Sustainable Living

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Imagine that the year is 2055. (Although we have leapt 40 years ahead in time, you don’t have to imagine yourselves to be 40 years older. 🙂 This is just a thought experiment and you can be the same age that you are today.) You are living in an apartment complex in one of the big cities of India. You are standing in your terrace, waiting for the sun to rise. You see the master of our universe appear at the horizon and pay your obeisance. Then you perform your morning ablutions and flush. The flush is very hi-tech and therefore consumes only 3 litres of water; today’s flushes consume almost 4 times as much. After flushing, the “black water” doesn’t head through the sewage lines towards the closest “wet wells”. Instead it is taken to a black water filtering system (BWFS) which is located at the base of your building, where it is first “de-watered”, which means separating the organic matter from the water. The former is sent for vermi-composting and turns into safe fertilizer in an year or so, while the latter is filtered, treated, and stored.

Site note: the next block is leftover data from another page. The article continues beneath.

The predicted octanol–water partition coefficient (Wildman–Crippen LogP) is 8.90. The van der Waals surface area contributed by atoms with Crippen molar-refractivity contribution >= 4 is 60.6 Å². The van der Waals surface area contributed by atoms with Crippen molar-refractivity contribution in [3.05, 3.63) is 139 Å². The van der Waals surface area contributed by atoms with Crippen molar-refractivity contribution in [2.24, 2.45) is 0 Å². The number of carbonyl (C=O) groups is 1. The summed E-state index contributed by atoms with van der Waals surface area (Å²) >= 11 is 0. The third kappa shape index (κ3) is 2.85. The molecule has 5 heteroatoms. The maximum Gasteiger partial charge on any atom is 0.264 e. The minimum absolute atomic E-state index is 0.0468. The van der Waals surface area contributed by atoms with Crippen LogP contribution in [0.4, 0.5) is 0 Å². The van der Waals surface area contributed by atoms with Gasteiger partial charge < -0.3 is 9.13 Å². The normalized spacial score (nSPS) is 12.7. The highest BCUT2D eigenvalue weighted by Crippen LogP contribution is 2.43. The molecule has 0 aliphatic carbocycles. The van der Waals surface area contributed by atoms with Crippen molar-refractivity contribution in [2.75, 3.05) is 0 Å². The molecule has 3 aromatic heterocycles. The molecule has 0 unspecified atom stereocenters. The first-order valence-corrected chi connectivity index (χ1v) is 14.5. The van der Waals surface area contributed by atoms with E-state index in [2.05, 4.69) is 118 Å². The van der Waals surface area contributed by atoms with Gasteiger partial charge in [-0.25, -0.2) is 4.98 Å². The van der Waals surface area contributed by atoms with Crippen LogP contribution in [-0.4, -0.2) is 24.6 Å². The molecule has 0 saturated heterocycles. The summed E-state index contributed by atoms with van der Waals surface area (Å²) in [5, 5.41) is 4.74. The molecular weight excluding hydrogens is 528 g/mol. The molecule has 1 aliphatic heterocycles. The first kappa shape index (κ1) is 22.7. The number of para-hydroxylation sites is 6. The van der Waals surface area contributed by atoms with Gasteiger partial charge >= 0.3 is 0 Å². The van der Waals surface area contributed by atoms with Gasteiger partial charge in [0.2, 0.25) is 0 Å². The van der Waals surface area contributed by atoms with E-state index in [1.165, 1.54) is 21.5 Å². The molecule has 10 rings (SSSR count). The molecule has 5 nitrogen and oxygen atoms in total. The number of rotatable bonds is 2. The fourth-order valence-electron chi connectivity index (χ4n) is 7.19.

Then you brush. The “grey water” that is produced while gargling and washing your mouth goes to a grey water filtering system (GWFS) at the base of the building, where it is filtered and stored.

Then you have a sumptuous, healthy breakfast and head for the shower. The water heater in the bathroom allows you to select the exact temperature of the water that you want. If you change it while having bath, the heater responds instantly. Its energy consumption is only 20% that of today’s heaters even when you select the highest temperature which gives you steaming hot water! As you lower the desired water temperature, its energy consumption also goes down, and is next to nothing for lukewarm water whose temperature is close to our body temperature.